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Stoic

[stoh-ik] /ˈstoʊ ɪk/
adjective
1.
of or pertaining to the school of philosophy founded by Zeno, who taught that people should be free from passion, unmoved by joy or grief, and submit without complaint to unavoidable necessity.
2.
(lowercase) stoical.
noun
3.
a member or adherent of the Stoic school of philosophy.
4.
(lowercase) a person who maintains or affects the mental attitude advocated by the Stoics.
Origin
1350-1400
1350-1400; Middle English < Latin Stōicus < Greek Stōikós, equivalent to stō- (variant stem of stoá stoa) + -ikos -ic
Related forms
non-Stoic, adjective, noun
unstoic, adjective
Dictionary.com Unabridged
Based on the Random House Dictionary, © Random House, Inc. 2014.
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Examples from the web for stoics
  • Many handsome stoics, carrying largo stocks of goods are observable.
British Dictionary definitions for stoics

stoic

/ˈstəʊɪk/
noun
1.
a person who maintains stoical qualities
adjective
2.
a variant of stoical

Stoic

/ˈstəʊɪk/
noun
1.
a member of the ancient Greek school of philosophy founded by Zeno of Citium, holding that virtue and happiness can be attained only by submission to destiny and the natural law
adjective
2.
of or relating to the doctrines of the Stoics
Word Origin
C16: via Latin from Greek stōikos, from stoa the porch in Athens where Zeno taught
Collins English Dictionary - Complete & Unabridged 2012 Digital Edition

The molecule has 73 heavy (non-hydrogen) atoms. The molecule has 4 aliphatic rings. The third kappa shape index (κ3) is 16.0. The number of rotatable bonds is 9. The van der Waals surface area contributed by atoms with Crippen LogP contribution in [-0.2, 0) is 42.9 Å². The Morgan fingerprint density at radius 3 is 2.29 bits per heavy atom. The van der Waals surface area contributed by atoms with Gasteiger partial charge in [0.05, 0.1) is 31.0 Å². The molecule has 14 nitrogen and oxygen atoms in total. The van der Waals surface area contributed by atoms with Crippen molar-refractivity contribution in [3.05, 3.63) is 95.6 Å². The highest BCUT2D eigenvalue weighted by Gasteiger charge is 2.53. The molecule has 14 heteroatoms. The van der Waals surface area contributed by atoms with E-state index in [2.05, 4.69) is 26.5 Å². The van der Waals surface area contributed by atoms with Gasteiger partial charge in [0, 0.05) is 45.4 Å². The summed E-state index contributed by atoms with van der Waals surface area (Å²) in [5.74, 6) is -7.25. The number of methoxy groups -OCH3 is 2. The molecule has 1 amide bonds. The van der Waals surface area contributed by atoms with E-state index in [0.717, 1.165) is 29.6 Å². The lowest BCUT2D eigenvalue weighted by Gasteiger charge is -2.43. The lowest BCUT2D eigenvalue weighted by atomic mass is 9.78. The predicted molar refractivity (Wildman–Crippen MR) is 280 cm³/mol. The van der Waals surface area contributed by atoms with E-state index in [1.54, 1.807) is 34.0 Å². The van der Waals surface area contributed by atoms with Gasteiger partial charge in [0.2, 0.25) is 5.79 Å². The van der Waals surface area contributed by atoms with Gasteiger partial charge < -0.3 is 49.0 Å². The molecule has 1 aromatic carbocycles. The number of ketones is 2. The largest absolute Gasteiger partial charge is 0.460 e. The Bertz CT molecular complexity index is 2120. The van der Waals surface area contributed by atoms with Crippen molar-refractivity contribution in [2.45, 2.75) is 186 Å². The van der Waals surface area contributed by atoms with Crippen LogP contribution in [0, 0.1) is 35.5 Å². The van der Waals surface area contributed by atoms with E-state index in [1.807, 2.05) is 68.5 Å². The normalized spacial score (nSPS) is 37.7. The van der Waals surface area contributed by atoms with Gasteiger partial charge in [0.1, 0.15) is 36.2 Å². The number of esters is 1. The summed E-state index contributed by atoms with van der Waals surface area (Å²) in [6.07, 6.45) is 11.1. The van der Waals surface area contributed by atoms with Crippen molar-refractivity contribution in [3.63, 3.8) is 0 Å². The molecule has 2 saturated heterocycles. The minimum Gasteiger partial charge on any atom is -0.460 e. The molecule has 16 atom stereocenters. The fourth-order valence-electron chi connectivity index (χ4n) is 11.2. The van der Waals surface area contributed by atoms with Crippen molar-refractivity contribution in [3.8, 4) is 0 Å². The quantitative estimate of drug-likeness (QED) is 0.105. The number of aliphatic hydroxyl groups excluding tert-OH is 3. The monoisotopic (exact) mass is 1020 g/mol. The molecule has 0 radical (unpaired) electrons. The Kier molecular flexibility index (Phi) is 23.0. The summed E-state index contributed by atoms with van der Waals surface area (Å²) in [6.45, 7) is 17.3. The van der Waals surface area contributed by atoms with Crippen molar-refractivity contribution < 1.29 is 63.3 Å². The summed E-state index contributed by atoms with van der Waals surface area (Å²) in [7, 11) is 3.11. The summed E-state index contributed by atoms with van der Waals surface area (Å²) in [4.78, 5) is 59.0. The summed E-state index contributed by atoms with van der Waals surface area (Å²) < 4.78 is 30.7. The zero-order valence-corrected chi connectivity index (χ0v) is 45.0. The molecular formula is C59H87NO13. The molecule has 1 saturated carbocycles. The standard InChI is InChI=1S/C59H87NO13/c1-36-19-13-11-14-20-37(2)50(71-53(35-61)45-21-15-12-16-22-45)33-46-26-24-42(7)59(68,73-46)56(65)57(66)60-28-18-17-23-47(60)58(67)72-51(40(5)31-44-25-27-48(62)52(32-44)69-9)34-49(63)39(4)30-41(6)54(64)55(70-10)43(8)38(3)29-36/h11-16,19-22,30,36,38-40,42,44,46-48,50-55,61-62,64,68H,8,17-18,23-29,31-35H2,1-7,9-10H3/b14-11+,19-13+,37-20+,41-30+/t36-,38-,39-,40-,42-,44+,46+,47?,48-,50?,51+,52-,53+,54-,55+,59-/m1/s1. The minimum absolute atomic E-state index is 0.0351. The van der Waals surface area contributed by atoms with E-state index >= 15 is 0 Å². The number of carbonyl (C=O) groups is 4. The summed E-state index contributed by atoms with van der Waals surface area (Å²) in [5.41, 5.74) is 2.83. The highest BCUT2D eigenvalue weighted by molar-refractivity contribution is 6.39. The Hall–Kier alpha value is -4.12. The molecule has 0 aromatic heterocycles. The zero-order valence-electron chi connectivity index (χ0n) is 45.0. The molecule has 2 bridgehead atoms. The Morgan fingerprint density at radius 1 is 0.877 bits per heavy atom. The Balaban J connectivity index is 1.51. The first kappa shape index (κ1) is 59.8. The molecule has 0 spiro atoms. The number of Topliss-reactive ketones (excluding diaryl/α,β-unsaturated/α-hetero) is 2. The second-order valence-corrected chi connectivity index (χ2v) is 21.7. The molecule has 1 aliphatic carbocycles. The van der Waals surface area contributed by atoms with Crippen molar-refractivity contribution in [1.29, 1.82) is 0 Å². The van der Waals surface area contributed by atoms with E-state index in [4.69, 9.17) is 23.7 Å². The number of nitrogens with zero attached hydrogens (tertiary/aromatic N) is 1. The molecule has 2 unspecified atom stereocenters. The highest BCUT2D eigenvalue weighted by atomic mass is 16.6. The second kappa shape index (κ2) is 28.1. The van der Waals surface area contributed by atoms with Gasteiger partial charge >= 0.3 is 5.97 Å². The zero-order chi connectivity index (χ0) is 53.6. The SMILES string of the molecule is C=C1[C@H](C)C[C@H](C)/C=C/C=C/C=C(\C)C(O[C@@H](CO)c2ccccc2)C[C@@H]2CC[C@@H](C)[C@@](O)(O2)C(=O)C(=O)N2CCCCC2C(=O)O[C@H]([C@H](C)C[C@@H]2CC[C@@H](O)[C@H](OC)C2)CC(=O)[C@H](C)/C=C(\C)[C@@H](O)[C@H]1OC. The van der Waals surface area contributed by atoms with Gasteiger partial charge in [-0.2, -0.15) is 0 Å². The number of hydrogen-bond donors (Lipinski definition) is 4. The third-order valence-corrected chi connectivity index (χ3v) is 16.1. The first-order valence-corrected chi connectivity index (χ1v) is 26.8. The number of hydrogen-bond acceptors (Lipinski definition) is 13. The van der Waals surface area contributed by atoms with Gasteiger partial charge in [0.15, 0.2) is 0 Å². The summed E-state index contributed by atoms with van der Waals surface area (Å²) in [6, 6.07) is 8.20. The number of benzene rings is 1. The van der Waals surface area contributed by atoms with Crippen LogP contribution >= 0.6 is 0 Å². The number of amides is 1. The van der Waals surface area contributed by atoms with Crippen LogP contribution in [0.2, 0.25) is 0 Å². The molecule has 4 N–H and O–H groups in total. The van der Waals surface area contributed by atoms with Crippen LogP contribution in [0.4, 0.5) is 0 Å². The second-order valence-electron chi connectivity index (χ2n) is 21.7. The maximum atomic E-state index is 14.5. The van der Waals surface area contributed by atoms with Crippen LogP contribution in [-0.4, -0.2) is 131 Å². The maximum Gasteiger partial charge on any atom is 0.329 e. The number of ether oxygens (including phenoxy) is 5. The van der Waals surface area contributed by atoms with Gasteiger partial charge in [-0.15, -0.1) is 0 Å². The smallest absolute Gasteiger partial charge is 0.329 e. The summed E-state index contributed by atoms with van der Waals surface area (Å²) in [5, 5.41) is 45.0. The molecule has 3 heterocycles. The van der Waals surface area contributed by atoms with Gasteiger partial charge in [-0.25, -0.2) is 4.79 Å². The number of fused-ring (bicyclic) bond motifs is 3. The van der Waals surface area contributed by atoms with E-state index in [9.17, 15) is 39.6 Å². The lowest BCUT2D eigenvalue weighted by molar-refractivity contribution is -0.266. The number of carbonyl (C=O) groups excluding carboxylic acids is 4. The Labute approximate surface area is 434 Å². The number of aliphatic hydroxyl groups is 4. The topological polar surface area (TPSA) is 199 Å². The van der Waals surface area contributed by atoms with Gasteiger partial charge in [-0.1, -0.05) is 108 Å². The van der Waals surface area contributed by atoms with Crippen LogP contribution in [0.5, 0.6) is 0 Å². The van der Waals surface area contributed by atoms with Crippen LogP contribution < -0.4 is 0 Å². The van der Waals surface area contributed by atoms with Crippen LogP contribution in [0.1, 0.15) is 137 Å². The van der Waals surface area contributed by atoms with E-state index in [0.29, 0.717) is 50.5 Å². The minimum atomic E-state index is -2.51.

© William Collins Sons & Co. Ltd. 1979, 1986 © HarperCollins
Publishers 1998, 2000, 2003, 2005, 2006, 2007, 2009, 2012
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Word Origin and History for stoics

stoic

n.

late 14c., "philosopher of the school founded by Zeno," from Latin stoicus, from Greek stoikos "pertaining to a member of or the teachings of the school founded by Zeno (c.334-c.262 B.C.E.), characterized by austere ethical doctrines," literally "pertaining to a portico," from stoa "porch," specifically Stoa Poikile "the Painted Porch," the great hall in Athens (decorated with frescoes depicting the Battle of Marathon) where Zeno taught (see stoa). Meaning "person who represses feelings or endures patiently" first recorded 1570s. The adjective is recorded from 1590s in the "repressing feelings" sense, c.1600 in the philosophical sense.

Online Etymology Dictionary, © 2010 Douglas Harper
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stoics in the Bible

a sect of Greek philosophers at Athens, so called from the Greek word stoa i.e., a "porch" or "portico," where they have been called "the Pharisees of Greek paganism." The founder of the Stoics was Zeno, who flourished about B.C. 300. He taught his disciples that a man's happiness consisted in bringing himself into harmony with the course of the universe. They were trained to bear evils with indifference, and so to be independent of externals. Materialism, pantheism, fatalism, and pride were the leading features of this philosophy.

Easton's 1897 Bible Dictionary
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